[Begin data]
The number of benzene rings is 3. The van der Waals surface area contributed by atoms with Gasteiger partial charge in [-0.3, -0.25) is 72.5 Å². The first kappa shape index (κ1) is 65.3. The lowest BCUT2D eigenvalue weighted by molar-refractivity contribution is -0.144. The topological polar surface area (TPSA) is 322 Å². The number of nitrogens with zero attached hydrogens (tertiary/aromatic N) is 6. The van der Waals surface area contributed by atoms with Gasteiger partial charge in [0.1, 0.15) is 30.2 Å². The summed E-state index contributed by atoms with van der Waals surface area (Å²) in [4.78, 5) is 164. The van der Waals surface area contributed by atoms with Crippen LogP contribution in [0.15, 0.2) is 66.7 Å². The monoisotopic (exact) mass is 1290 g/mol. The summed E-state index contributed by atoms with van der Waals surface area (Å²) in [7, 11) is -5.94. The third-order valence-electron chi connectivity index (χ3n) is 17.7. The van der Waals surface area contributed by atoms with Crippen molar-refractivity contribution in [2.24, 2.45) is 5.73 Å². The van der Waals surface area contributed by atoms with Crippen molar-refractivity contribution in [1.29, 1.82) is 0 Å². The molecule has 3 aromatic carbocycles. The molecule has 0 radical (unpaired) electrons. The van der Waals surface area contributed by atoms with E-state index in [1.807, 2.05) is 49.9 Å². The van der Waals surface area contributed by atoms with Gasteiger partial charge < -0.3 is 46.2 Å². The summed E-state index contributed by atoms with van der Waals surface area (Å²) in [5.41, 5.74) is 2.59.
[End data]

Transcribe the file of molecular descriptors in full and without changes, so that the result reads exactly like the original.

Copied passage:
The number of benzene rings is 3. The van der Waals surface area contributed by atoms with Gasteiger partial charge in [-0.3, -0.25) is 72.5 Å². The first kappa shape index (κ1) is 65.3. The lowest BCUT2D eigenvalue weighted by molar-refractivity contribution is -0.144. The topological polar surface area (TPSA) is 322 Å². The number of nitrogens with zero attached hydrogens (tertiary/aromatic N) is 6. The van der Waals surface area contributed by atoms with Gasteiger partial charge in [0.1, 0.15) is 30.2 Å². The summed E-state index contributed by atoms with van der Waals surface area (Å²) in [4.78, 5) is 164. The van der Waals surface area contributed by atoms with Crippen LogP contribution in [0.15, 0.2) is 66.7 Å². The monoisotopic (exact) mass is 1290 g/mol. The summed E-state index contributed by atoms with van der Waals surface area (Å²) in [7, 11) is -5.94. The third-order valence-electron chi connectivity index (χ3n) is 17.7. The van der Waals surface area contributed by atoms with Crippen molar-refractivity contribution in [2.24, 2.45) is 5.73 Å². The van der Waals surface area contributed by atoms with Crippen molar-refractivity contribution in [1.29, 1.82) is 0 Å². The molecule has 3 aromatic carbocycles. The molecule has 0 radical (unpaired) electrons. The van der Waals surface area contributed by atoms with E-state index in [1.807, 2.05) is 49.9 Å². The van der Waals surface area contributed by atoms with Gasteiger partial charge < -0.3 is 46.2 Å². The summed E-state index contributed by atoms with van der Waals surface area (Å²) in [5.41, 5.74) is 2.59.